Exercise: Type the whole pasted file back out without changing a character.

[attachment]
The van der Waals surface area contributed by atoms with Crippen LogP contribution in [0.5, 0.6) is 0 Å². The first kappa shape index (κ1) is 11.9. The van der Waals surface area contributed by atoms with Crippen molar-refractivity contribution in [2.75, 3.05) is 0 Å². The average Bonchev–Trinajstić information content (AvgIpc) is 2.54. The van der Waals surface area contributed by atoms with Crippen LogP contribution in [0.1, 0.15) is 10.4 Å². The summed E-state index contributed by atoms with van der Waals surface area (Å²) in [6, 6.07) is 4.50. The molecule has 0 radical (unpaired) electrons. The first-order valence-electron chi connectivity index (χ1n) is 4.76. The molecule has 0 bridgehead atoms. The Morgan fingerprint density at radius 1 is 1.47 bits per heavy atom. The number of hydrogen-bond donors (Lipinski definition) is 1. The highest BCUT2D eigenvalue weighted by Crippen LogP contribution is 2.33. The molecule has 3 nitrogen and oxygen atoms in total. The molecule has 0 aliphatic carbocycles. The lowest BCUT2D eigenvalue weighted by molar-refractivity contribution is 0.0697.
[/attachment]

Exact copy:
The van der Waals surface area contributed by atoms with Crippen LogP contribution in [0.5, 0.6) is 0 Å². The first kappa shape index (κ1) is 11.9. The van der Waals surface area contributed by atoms with Crippen molar-refractivity contribution in [2.75, 3.05) is 0 Å². The average Bonchev–Trinajstić information content (AvgIpc) is 2.54. The van der Waals surface area contributed by atoms with Crippen LogP contribution in [0.1, 0.15) is 10.4 Å². The summed E-state index contributed by atoms with van der Waals surface area (Å²) in [6, 6.07) is 4.50. The molecule has 0 radical (unpaired) electrons. The first-order valence-electron chi connectivity index (χ1n) is 4.76. The molecule has 0 bridgehead atoms. The Morgan fingerprint density at radius 1 is 1.47 bits per heavy atom. The number of hydrogen-bond donors (Lipinski definition) is 1. The highest BCUT2D eigenvalue weighted by Crippen LogP contribution is 2.33. The molecule has 3 nitrogen and oxygen atoms in total. The molecule has 0 aliphatic carbocycles. The lowest BCUT2D eigenvalue weighted by molar-refractivity contribution is 0.0697.